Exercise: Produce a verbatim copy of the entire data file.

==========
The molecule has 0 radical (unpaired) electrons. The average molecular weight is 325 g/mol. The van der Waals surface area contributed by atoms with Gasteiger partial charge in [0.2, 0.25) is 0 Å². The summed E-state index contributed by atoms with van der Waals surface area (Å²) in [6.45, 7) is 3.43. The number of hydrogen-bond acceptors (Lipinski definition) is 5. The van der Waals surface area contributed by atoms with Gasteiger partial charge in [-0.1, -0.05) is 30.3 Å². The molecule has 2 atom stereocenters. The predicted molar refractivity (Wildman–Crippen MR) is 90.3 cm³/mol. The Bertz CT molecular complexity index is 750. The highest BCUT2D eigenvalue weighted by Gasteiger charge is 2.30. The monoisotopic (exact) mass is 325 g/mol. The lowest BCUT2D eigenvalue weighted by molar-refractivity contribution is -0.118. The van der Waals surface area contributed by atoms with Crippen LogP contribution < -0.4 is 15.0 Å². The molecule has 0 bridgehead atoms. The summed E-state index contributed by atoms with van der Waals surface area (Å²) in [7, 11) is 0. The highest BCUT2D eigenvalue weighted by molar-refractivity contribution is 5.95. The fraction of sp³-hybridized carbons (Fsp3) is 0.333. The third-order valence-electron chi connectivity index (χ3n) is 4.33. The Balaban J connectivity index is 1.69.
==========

The molecule has 0 radical (unpaired) electrons. The average molecular weight is 325 g/mol. The van der Waals surface area contributed by atoms with Gasteiger partial charge in [0.2, 0.25) is 0 Å². The summed E-state index contributed by atoms with van der Waals surface area (Å²) in [6.45, 7) is 3.43. The number of hydrogen-bond acceptors (Lipinski definition) is 5. The van der Waals surface area contributed by atoms with Gasteiger partial charge in [-0.1, -0.05) is 30.3 Å². The molecule has 2 atom stereocenters. The predicted molar refractivity (Wildman–Crippen MR) is 90.3 cm³/mol. The Bertz CT molecular complexity index is 750. The highest BCUT2D eigenvalue weighted by Gasteiger charge is 2.30. The monoisotopic (exact) mass is 325 g/mol. The lowest BCUT2D eigenvalue weighted by molar-refractivity contribution is -0.118. The van der Waals surface area contributed by atoms with Crippen LogP contribution < -0.4 is 15.0 Å². The molecule has 0 bridgehead atoms. The summed E-state index contributed by atoms with van der Waals surface area (Å²) in [7, 11) is 0. The highest BCUT2D eigenvalue weighted by molar-refractivity contribution is 5.95. The fraction of sp³-hybridized carbons (Fsp3) is 0.333. The third-order valence-electron chi connectivity index (χ3n) is 4.33. The Balaban J connectivity index is 1.69.